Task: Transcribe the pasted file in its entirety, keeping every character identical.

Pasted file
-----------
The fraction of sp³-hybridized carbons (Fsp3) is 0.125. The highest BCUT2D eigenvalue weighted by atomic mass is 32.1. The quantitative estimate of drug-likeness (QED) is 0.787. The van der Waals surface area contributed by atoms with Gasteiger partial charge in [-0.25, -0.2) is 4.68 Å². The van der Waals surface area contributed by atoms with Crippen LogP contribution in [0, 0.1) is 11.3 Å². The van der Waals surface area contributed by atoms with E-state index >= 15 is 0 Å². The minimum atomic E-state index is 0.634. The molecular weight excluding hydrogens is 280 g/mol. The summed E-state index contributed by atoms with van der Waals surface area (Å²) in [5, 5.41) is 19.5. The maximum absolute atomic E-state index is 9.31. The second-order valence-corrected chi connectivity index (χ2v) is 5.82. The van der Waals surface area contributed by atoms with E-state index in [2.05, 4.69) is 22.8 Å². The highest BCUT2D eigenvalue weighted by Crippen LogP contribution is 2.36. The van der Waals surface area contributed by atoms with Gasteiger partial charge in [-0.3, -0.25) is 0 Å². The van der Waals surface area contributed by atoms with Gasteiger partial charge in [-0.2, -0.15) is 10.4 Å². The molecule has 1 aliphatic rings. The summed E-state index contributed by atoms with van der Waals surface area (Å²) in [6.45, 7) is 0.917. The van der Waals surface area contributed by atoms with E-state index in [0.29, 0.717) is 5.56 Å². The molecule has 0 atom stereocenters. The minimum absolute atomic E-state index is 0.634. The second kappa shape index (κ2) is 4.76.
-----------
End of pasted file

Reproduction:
The fraction of sp³-hybridized carbons (Fsp3) is 0.125. The highest BCUT2D eigenvalue weighted by atomic mass is 32.1. The quantitative estimate of drug-likeness (QED) is 0.787. The van der Waals surface area contributed by atoms with Gasteiger partial charge in [-0.25, -0.2) is 4.68 Å². The van der Waals surface area contributed by atoms with Crippen LogP contribution in [0, 0.1) is 11.3 Å². The van der Waals surface area contributed by atoms with E-state index >= 15 is 0 Å². The minimum atomic E-state index is 0.634. The molecular weight excluding hydrogens is 280 g/mol. The summed E-state index contributed by atoms with van der Waals surface area (Å²) in [5, 5.41) is 19.5. The maximum absolute atomic E-state index is 9.31. The second-order valence-corrected chi connectivity index (χ2v) is 5.82. The van der Waals surface area contributed by atoms with E-state index in [2.05, 4.69) is 22.8 Å². The highest BCUT2D eigenvalue weighted by Crippen LogP contribution is 2.36. The van der Waals surface area contributed by atoms with Gasteiger partial charge in [-0.3, -0.25) is 0 Å². The van der Waals surface area contributed by atoms with Gasteiger partial charge in [-0.2, -0.15) is 10.4 Å². The molecule has 1 aliphatic rings. The summed E-state index contributed by atoms with van der Waals surface area (Å²) in [6.45, 7) is 0.917. The van der Waals surface area contributed by atoms with E-state index in [0.29, 0.717) is 5.56 Å². The molecule has 0 atom stereocenters. The minimum absolute atomic E-state index is 0.634. The second kappa shape index (κ2) is 4.76.